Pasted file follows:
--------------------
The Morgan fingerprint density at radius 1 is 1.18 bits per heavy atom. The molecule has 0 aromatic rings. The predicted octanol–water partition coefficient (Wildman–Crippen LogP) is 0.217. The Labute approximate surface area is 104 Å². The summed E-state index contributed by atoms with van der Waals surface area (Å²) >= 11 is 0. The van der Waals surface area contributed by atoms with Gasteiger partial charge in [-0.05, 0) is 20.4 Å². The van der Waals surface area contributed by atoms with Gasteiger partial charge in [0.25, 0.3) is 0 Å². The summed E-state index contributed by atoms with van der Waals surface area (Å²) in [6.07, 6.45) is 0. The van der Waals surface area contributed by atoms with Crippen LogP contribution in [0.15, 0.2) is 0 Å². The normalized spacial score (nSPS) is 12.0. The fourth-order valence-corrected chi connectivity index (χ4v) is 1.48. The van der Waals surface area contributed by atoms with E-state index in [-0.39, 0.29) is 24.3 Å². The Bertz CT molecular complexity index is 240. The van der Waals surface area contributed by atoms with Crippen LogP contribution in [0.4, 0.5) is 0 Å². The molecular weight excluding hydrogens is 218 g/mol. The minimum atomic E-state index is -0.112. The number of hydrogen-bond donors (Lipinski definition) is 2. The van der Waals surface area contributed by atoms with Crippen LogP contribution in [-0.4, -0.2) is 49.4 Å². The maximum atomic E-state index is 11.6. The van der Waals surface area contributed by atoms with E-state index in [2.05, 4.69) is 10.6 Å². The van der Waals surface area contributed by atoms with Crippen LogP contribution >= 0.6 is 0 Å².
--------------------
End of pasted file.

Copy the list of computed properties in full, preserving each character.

The Morgan fingerprint density at radius 1 is 1.18 bits per heavy atom. The molecule has 0 aromatic rings. The predicted octanol–water partition coefficient (Wildman–Crippen LogP) is 0.217. The Labute approximate surface area is 104 Å². The summed E-state index contributed by atoms with van der Waals surface area (Å²) >= 11 is 0. The van der Waals surface area contributed by atoms with Gasteiger partial charge in [-0.05, 0) is 20.4 Å². The van der Waals surface area contributed by atoms with Gasteiger partial charge in [0.25, 0.3) is 0 Å². The summed E-state index contributed by atoms with van der Waals surface area (Å²) in [6.07, 6.45) is 0. The van der Waals surface area contributed by atoms with Crippen LogP contribution in [0.15, 0.2) is 0 Å². The normalized spacial score (nSPS) is 12.0. The fourth-order valence-corrected chi connectivity index (χ4v) is 1.48. The van der Waals surface area contributed by atoms with E-state index in [-0.39, 0.29) is 24.3 Å². The Bertz CT molecular complexity index is 240. The van der Waals surface area contributed by atoms with Crippen LogP contribution in [0.4, 0.5) is 0 Å². The molecular weight excluding hydrogens is 218 g/mol. The minimum atomic E-state index is -0.112. The number of hydrogen-bond donors (Lipinski definition) is 2. The van der Waals surface area contributed by atoms with Crippen LogP contribution in [-0.4, -0.2) is 49.4 Å². The maximum atomic E-state index is 11.6. The van der Waals surface area contributed by atoms with E-state index in [2.05, 4.69) is 10.6 Å². The van der Waals surface area contributed by atoms with Crippen LogP contribution >= 0.6 is 0 Å².